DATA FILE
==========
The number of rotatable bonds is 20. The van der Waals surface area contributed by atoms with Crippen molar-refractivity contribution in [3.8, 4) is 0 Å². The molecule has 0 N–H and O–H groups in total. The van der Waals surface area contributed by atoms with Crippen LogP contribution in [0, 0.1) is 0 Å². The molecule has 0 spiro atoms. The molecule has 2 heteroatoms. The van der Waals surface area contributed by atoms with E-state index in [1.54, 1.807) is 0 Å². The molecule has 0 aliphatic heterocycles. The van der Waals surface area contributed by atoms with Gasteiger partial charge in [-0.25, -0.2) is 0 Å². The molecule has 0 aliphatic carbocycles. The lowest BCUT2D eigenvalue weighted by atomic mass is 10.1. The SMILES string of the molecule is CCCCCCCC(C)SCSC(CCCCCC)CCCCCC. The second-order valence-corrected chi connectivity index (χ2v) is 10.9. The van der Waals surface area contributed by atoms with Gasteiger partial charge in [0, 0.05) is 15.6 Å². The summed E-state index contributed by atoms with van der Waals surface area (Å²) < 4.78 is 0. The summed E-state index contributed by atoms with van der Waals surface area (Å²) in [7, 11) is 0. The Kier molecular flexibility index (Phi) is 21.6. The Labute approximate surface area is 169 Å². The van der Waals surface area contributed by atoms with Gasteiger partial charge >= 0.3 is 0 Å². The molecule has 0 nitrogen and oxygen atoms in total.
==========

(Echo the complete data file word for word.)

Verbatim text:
The number of rotatable bonds is 20. The van der Waals surface area contributed by atoms with Crippen molar-refractivity contribution in [3.8, 4) is 0 Å². The molecule has 0 N–H and O–H groups in total. The van der Waals surface area contributed by atoms with Crippen LogP contribution in [0, 0.1) is 0 Å². The molecule has 0 spiro atoms. The molecule has 2 heteroatoms. The van der Waals surface area contributed by atoms with E-state index in [1.54, 1.807) is 0 Å². The molecule has 0 aliphatic heterocycles. The van der Waals surface area contributed by atoms with Gasteiger partial charge in [-0.25, -0.2) is 0 Å². The molecule has 0 aliphatic carbocycles. The lowest BCUT2D eigenvalue weighted by atomic mass is 10.1. The SMILES string of the molecule is CCCCCCCC(C)SCSC(CCCCCC)CCCCCC. The second-order valence-corrected chi connectivity index (χ2v) is 10.9. The van der Waals surface area contributed by atoms with Gasteiger partial charge in [0, 0.05) is 15.6 Å². The summed E-state index contributed by atoms with van der Waals surface area (Å²) < 4.78 is 0. The summed E-state index contributed by atoms with van der Waals surface area (Å²) in [7, 11) is 0. The Kier molecular flexibility index (Phi) is 21.6. The Labute approximate surface area is 169 Å². The van der Waals surface area contributed by atoms with Gasteiger partial charge >= 0.3 is 0 Å². The molecule has 0 nitrogen and oxygen atoms in total.